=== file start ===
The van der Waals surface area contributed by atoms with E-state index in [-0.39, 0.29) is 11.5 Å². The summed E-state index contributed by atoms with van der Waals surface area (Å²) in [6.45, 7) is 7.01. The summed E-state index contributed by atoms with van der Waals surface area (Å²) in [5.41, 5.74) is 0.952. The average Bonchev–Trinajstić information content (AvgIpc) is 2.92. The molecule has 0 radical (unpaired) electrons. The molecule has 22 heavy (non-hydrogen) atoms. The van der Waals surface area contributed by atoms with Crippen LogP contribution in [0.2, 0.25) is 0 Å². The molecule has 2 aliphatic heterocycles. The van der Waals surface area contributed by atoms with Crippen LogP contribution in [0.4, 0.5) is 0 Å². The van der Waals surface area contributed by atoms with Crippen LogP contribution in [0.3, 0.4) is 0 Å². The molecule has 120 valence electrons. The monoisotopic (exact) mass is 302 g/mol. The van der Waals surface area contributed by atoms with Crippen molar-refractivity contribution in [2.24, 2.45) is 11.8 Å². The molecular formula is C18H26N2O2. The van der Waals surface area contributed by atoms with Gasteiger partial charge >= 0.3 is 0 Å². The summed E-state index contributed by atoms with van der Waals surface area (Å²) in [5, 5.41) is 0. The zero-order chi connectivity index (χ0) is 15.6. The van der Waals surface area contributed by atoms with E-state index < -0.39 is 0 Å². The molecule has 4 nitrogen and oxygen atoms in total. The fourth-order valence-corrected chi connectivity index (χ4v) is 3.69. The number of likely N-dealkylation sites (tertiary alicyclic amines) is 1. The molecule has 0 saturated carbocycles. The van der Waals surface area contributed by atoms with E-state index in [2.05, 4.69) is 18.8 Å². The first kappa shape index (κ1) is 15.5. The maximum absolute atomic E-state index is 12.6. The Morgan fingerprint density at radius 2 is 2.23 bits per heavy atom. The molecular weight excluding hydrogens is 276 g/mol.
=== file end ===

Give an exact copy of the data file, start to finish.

The van der Waals surface area contributed by atoms with E-state index in [-0.39, 0.29) is 11.5 Å². The summed E-state index contributed by atoms with van der Waals surface area (Å²) in [6.45, 7) is 7.01. The summed E-state index contributed by atoms with van der Waals surface area (Å²) in [5.41, 5.74) is 0.952. The average Bonchev–Trinajstić information content (AvgIpc) is 2.92. The molecule has 0 radical (unpaired) electrons. The molecule has 22 heavy (non-hydrogen) atoms. The van der Waals surface area contributed by atoms with Crippen LogP contribution in [0.2, 0.25) is 0 Å². The molecule has 2 aliphatic heterocycles. The van der Waals surface area contributed by atoms with Crippen LogP contribution in [0.4, 0.5) is 0 Å². The van der Waals surface area contributed by atoms with Crippen LogP contribution in [0.3, 0.4) is 0 Å². The molecule has 120 valence electrons. The monoisotopic (exact) mass is 302 g/mol. The van der Waals surface area contributed by atoms with Crippen molar-refractivity contribution in [2.24, 2.45) is 11.8 Å². The molecular formula is C18H26N2O2. The van der Waals surface area contributed by atoms with Gasteiger partial charge >= 0.3 is 0 Å². The summed E-state index contributed by atoms with van der Waals surface area (Å²) in [5, 5.41) is 0. The zero-order chi connectivity index (χ0) is 15.6. The van der Waals surface area contributed by atoms with E-state index < -0.39 is 0 Å². The molecule has 4 nitrogen and oxygen atoms in total. The fourth-order valence-corrected chi connectivity index (χ4v) is 3.69. The number of likely N-dealkylation sites (tertiary alicyclic amines) is 1. The molecule has 0 saturated carbocycles. The van der Waals surface area contributed by atoms with E-state index in [2.05, 4.69) is 18.8 Å². The first kappa shape index (κ1) is 15.5. The maximum absolute atomic E-state index is 12.6. The Morgan fingerprint density at radius 2 is 2.23 bits per heavy atom. The molecular weight excluding hydrogens is 276 g/mol.